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Jackie Schuld Art Therapy Blog

Embracing Who I am as an Autistic Adult

Ever since learning I’m autistic in my mid-30’s, I’ve been working to embrace who I am.


Well, I think I’ve actually been trying to do that my entire life, but I just kept failing at it. I’ve always been a very emotional creature. I experienced a lot of ups and downs, an overwhelming amount of thoughts, and more. I always thought that something was “wrong” with me and if I could just fully accept and love myself, I would be a calm, serene person. All of the ups and downs would go away.


Not happening.


Turns out I’m autistic. I experience a lot of emotional ups and downs because my brain has more neural connections that fire rapidly and in conjunction with others. It means I quickly experience intense emotions. It also means I take in a lot of information at once, often impacting my energy levels, which then impacts my emotions. My enhanced sensory system also means my nervous system can be quickly overloaded, which also impacts my emotions.


Now that I know I’m autistic, “embracing” who I am means embracing how my brain works. It means accepting that I will always experience a large influx of information, emotions, and thoughts.


At first, I felt pretty hopeless about this. I thought it meant I was doomed to a life of overwhelm. To a life of being “high drama” or “too sensitive” or whatever negative stereotype I had absorbed into my identity.


Art therapist Jackie Schuld shares a collage of being her autistic self
"Being my Autistic Self" Collage by Jackie Schuld

With time though, I realized I could learn to work WITH my brain. For example, I can now see when I am beginning to enter a period of overwhelm. I can then take action in that moment to prevent myself from hitting a nervous system overload.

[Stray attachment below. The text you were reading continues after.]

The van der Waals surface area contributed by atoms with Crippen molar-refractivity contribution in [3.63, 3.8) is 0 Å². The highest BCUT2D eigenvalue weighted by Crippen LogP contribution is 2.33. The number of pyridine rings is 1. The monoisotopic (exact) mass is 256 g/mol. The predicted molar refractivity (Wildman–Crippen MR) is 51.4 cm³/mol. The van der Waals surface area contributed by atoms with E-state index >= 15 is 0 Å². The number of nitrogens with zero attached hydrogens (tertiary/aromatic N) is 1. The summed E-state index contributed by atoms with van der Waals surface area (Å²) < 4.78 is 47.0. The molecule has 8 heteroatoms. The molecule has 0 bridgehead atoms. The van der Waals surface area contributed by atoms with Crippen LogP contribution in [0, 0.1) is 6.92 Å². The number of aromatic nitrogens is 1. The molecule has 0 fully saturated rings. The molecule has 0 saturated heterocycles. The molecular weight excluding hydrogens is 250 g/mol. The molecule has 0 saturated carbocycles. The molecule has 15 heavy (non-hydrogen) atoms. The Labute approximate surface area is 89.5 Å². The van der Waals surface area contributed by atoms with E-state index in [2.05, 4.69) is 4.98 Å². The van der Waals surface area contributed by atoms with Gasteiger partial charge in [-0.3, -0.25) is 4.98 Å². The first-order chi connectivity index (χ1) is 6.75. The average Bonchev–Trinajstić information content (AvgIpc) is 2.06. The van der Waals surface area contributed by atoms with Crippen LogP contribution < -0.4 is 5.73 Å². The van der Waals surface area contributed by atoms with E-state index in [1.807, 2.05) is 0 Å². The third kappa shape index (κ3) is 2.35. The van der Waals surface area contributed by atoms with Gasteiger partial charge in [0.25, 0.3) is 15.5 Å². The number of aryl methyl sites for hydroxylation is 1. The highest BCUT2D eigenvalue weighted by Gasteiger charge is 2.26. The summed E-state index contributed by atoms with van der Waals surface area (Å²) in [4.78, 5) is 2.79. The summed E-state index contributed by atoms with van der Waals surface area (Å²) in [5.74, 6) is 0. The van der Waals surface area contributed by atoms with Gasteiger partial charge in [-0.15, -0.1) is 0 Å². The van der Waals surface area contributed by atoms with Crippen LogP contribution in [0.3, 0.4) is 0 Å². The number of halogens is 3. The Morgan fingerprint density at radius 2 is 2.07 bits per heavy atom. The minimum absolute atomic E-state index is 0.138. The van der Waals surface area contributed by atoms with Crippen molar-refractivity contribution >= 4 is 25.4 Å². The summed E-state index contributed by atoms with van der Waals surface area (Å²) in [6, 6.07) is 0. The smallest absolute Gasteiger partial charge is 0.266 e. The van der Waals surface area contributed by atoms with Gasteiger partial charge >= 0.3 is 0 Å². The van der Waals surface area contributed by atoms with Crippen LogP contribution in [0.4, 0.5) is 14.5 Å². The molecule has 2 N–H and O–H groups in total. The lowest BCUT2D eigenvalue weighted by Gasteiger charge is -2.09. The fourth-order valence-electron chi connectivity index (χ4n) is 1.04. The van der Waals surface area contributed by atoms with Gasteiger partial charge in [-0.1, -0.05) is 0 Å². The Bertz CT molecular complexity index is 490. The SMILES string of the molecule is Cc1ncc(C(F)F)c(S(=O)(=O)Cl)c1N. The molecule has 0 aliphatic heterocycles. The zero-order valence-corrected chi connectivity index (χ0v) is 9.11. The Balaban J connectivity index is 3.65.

I also understand myself well enough now to know what contributes to overwhelm, and I structure my day accordingly. For example, I don’t schedule social meetings after work because I know I’m already exhausted by that point and my brain will obsess about it all day.


I used to “should” myself. Jackie, you should be more social. Jackie, you should really get out more to make more friends.


I now trust that my body knows what it needs. I spend a lot of time by myself recalibrating - doing art, doing puzzles, watching shows, writing essays like this one, etc. My brain needs this time to process and integrate all of the information it takes in from the world.


Before, it was hard to fully enjoy my alone time because I felt like I “should” be doing something else. I was trying to craft what a neurotypical life looked like.


My life will never look like most people’s. And that’s ok. We don’t have the same desires.


The more and more I have accepted my natural desires and worked with who I am, the better I feel. Ironically, I have less extreme emotional ups and downs now. I have less moments of autistic overwhelm or meltdown. I have less spiraling thoughts.


Yes, they absolutely do still happen. But they don’t throw me off the edge of a cliff like they used to. I feel they are getting less and less frequent, as well as less and less intense.


I think another thing that has helped in this area is that I have made a concerted effort to learn and identify the positive autistic characteristics that I experience. Before, it was easy to focus on all that was “wrong” with me.


Now, I see many ways that my autistic brain enhances my life (I’ve even written essays about it called The Joys of Being Autistic).


Like most humans, I’m guessing the rest of my life will continue to be a journey toward fully embracing who I am. I just never thought embracing would look quite like this.

 

Thank you for reading. If you’d like to read more, sign up for my FUNletter. If you would like to explore your autistic identity with an autistic therapist, you can learn more about my therapy services here.


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